Sunday, August 28, 2005

Churches supporting public education

Grandview Elementary SchoolToday was the first "Grandview Sunday" at Central Presbyterian Church of Tarentum, a special celebration that grew out of the congregation's partnership with the Grandview Elementary School in Tarentum. On the Sunday before the first day of classes in the Highlands School District, Central Church invited the teachers from Grandview to be present so that we could pray for God's blessing on them and their students for the coming year. The church was honored by the presence of about eight representatives of the Elementary School, including both principals. There was a reception with light refreshments following the service.

Patrick Graczyk, Building Principal, brought greetings to the congregation from the Grandview Elementary School.

As part of the service the members of the congregation joined the Grandview teachers in taking the "Grandview Pledge":
Today I pledge to be a Grandview Star.
I will be kind and courteous because all people deserve respect.
I will do my best and work hard at all times.
I will make good choices because I know I am here to learn and be a responsible citizen.

My sermon, "A ring of stones," referred to my experience of seeing an open air school when I was a child in Africa. I saw children sitting around an old man under a tree, and the space within which they were sitting was marked out by a circle of stones so that people who had business to do outside the circle could behave appropriately in ways that did not disrupt the essential educational activities happening inside the circle.

Although public education's roots in this country go back to the colonies established by the Puritans, it seems to me that religious groups in America have not always shown the correct respect for the essential function of public schools. When the concern should have been to ensure that children learn how to pray in the homes of the faithful, there have been fruitless, energy-draining controversies over inappropriate efforts to try to get the public schools to take over the church's sacred responsibility. I rejoice in the fact that Central Presbyterian Church has discovered opportunities to help the school in work that the school has defined as necessary and which the church recognizes as appropriate to support. A faith group that has a sacred Book benefits when our own children and others are able to read with understanding. A faith group that follows the One who tells us to "count the cost" benefits when our children and our neighbors acquire the skills of critical thinking. There are more than enough opportunities for churches to find common ground with the schools without stirring up unnecessary controversies.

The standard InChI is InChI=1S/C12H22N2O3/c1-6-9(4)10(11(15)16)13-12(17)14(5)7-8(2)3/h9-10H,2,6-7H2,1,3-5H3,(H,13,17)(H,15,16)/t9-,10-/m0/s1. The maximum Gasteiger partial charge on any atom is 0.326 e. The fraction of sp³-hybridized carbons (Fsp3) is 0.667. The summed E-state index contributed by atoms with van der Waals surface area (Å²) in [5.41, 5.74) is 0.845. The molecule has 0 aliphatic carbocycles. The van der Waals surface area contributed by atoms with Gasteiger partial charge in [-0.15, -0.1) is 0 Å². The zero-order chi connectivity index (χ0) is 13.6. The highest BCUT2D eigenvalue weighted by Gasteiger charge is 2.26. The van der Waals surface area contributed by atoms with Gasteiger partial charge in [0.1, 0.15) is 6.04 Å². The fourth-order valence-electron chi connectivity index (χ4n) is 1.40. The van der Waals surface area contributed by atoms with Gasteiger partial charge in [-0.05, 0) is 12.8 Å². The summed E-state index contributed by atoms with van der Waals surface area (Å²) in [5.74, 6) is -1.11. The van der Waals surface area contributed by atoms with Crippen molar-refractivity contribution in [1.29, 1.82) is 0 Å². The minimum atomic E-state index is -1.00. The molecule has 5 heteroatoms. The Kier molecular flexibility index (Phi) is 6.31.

Central Church began its partnership with Grandview as an outgrowth of the Presbyterian Pentecost Offering. We used the local portion of the offering to support the Title I reading program at Grandview when it held a Campfire night this January. The relationship has continued to deepen over time as we have had opportunities to support the good work being done at the school.

According to yesterday's Valley News-Dispatch there were five congregations in the Alle-Kiski Valley (including Central Church) that announced they would do something special to recognize the start of the school year. Bethesda Evangelical Lutheran Church in Lower Burrell, Millerstown United Methodist Church in Fawn, and the congregations of the New Hope Lutheran Ministries in Vandergrift and Keppel Hill, each had services that included the blessing of backpacks or bookbags.

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2 comments:

Rob said...

Our church prayed for students, teachers, ancillary school folks, and parents today. It was cool!

Stewart said...

Yes, isn't it amazing how doing something simple and positive can feel so refreshing?